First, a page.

Primarily for general aviation discussion, but other aviation topics are also welcome.
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#1783350
chevvron wrote:
T67M wrote:I have flown a lot in the US, and their system is always a blessed relief by comparison with what pilots have here in the UK. For those who haven't enjoyed flight in the States, each flight is allocated a single squawk code for the entire flight, sometimes before take-off, and keeps that squawk even if they cross the entire country. Furthermore, each controller does a full handoff to the next controller, further reducing pilot workload as there is no need for constant freecalling.


Once again you are forgetting that in the USA you are flying in Class E airspace not Class G and most pilots file flight plans whether IFR or requesting VFR Flight Following which enables this 'joined up' transponder allocation. :wall:


No, I'm not forgetting that I'm in class E. In the USA, the CONTROLLER files the flight plan for the pilot based on the information given in the response to his (or her) request to "Pass you message". I give exactly the same information here in the UK in response to "Pass your message".

In the UK it's simply not possible unless you file IFR and fly inside controlled airspace for at least part of your flight. ie a Y or Z plan.:roll:


Why is it "not possible"? Other that bureaucracy and funding, which I've already conceded. Are we really saying that safety costs too much? I hope not...
#1783351
chevvron wrote:
Dave W wrote:
chevvron wrote:... can thus co-ordinate and handover much easier than in the UK.

Is it impossible then, or just more difficult?

Vastly more time consuming.


So, er, um, responding to, um, every, er, freecall, er, from a, um, rusty um, er, pilot, is, er, quicker than, um, talking, um, er, to a professional, er, controller on the, er, um thingummyjig, pheletone thingy?

Even in this modern day world of electronic flight progress strips?
skydriller liked this
#1783386
Flight following really is a joy if you havent exeprienced it, and in circumstances where you would rather relax a little, rather than fret that you will be the next GASCo criminal to have your pockets shaken hard. :D

All the long drawn out life histories are frustrating, until we recall we all started out that way to varying degrees, although I must blame the instructors, followed by the school teachers, followed by the parents but perhaps in no particular order.

I am just waiting to hear someone on the radio forget "H" is Hotel and announce they want to go to point Hache or some such thing. :D I know it will happen even the BBC is talking about the N Hache S, these days.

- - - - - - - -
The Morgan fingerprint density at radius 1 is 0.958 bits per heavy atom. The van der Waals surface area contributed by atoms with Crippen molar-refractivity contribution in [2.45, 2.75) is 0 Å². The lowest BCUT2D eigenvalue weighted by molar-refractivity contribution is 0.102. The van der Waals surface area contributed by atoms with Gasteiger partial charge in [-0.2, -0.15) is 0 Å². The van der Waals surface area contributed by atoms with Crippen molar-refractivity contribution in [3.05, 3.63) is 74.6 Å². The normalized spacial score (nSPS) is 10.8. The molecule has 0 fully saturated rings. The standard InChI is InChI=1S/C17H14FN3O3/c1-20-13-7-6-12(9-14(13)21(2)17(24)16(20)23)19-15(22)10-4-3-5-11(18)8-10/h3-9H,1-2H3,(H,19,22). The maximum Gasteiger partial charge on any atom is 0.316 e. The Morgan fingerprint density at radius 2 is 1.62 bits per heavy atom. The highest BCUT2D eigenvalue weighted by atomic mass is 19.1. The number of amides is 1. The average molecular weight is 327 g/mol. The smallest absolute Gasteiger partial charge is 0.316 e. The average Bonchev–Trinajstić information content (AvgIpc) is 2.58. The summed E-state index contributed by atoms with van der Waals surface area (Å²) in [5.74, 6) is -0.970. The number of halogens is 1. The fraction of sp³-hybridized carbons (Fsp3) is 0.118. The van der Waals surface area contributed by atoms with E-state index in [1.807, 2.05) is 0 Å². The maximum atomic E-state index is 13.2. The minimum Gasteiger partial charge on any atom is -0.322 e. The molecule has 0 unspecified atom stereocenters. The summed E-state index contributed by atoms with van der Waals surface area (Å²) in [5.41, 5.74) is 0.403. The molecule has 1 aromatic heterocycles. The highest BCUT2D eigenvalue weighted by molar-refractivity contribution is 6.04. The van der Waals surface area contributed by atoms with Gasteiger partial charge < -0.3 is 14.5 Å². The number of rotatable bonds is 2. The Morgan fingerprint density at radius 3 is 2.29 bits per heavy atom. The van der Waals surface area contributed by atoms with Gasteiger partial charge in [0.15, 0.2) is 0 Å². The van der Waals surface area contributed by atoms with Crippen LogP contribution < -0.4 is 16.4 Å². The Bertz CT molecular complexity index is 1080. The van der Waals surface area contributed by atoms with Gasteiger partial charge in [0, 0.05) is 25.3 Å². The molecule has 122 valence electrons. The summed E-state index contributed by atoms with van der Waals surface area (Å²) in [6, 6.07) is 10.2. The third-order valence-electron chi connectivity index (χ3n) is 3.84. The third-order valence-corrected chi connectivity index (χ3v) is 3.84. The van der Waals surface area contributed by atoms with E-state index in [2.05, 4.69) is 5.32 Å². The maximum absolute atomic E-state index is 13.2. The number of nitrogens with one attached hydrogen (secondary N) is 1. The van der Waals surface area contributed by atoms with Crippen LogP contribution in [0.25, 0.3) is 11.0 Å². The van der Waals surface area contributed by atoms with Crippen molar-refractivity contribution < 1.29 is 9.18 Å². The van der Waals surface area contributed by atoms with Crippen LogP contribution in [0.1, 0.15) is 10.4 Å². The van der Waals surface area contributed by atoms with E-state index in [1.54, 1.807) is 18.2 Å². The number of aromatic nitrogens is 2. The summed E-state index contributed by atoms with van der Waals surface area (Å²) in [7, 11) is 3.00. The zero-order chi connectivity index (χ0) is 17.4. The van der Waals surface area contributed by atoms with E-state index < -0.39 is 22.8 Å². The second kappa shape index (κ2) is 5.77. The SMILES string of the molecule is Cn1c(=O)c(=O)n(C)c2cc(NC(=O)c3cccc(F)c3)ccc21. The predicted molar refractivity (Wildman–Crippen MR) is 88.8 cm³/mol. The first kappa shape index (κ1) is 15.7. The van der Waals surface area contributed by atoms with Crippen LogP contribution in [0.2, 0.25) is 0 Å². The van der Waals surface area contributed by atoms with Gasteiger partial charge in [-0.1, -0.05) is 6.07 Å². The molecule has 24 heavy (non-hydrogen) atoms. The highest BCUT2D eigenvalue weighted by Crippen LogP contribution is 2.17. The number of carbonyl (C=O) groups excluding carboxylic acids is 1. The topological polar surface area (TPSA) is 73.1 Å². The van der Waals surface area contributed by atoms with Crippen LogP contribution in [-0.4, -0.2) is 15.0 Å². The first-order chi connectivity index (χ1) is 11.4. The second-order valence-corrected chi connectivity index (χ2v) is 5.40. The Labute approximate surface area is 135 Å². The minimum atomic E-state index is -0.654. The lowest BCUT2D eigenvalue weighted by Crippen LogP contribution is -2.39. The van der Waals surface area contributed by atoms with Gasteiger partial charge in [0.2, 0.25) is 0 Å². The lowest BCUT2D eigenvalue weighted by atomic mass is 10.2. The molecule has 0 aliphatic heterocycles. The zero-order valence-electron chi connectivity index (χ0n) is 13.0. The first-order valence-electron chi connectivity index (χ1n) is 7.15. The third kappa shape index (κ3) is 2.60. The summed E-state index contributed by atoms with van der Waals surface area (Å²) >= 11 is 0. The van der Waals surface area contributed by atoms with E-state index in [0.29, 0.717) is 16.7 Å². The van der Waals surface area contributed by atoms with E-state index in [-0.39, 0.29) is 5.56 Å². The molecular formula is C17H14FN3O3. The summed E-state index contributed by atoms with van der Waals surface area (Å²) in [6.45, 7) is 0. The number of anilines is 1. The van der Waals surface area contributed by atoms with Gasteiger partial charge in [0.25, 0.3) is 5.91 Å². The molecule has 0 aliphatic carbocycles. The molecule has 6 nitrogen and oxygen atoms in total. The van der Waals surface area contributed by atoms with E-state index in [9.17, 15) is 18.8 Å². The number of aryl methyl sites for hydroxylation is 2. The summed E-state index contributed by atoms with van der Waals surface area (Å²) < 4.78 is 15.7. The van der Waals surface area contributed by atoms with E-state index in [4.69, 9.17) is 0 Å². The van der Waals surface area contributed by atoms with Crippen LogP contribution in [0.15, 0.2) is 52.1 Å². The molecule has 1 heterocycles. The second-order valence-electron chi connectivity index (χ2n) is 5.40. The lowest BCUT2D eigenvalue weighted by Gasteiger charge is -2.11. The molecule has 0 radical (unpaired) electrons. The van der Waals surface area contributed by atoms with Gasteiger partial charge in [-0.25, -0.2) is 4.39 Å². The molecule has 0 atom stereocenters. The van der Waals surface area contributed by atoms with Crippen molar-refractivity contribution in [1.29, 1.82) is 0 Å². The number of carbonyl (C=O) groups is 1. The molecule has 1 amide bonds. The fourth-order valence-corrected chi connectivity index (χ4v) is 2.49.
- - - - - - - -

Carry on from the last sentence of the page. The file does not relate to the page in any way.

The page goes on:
#1783468
Meanwhile back in the Farnborough Zone.....

The first three times I tried to get a
North -South transit I was told to stand by on initial contact. When the controller finally returned to me I had already worked my way round to abeam Lasham.

Since then I’ve started heading through the Heathrow zone, with 100% success. It’s faster if you are heading south east, there is rarely any orbiting. No drama if a 777 wants to climb out over your head and controllers who don’t sound like they have just entered the Hunger Games when they have more than two aircraft to deal with.
Fairflyer5 liked this
#1783493
T67M wrote:
In the UK it's simply not possible unless you file IFR and fly inside controlled airspace for at least part of your flight. ie a Y or Z plan.:roll:


Why is it "not possible"? Other that bureaucracy and funding, which I've already conceded. Are we really saying that safety costs too much? I hope not...

It's not possible because using LARS units, you are talking to several different units who each have a comparatively small block of SSR codes allocated to them by the CAA which enables controllers at neighbouring units to recognise who is talking to a particular aircraft. With IFR flights inside CAS, the whole of the UK is allocated several code blocks by Eurocontrol which can be used by a flight starting at (say) Glasgow and going to (say) Istanbul without having to change, each code being allocated to a flight by a computer at one of the two Area Control Centres in the UK and automatically paired with the aircraft's callsign shown on its flight plan.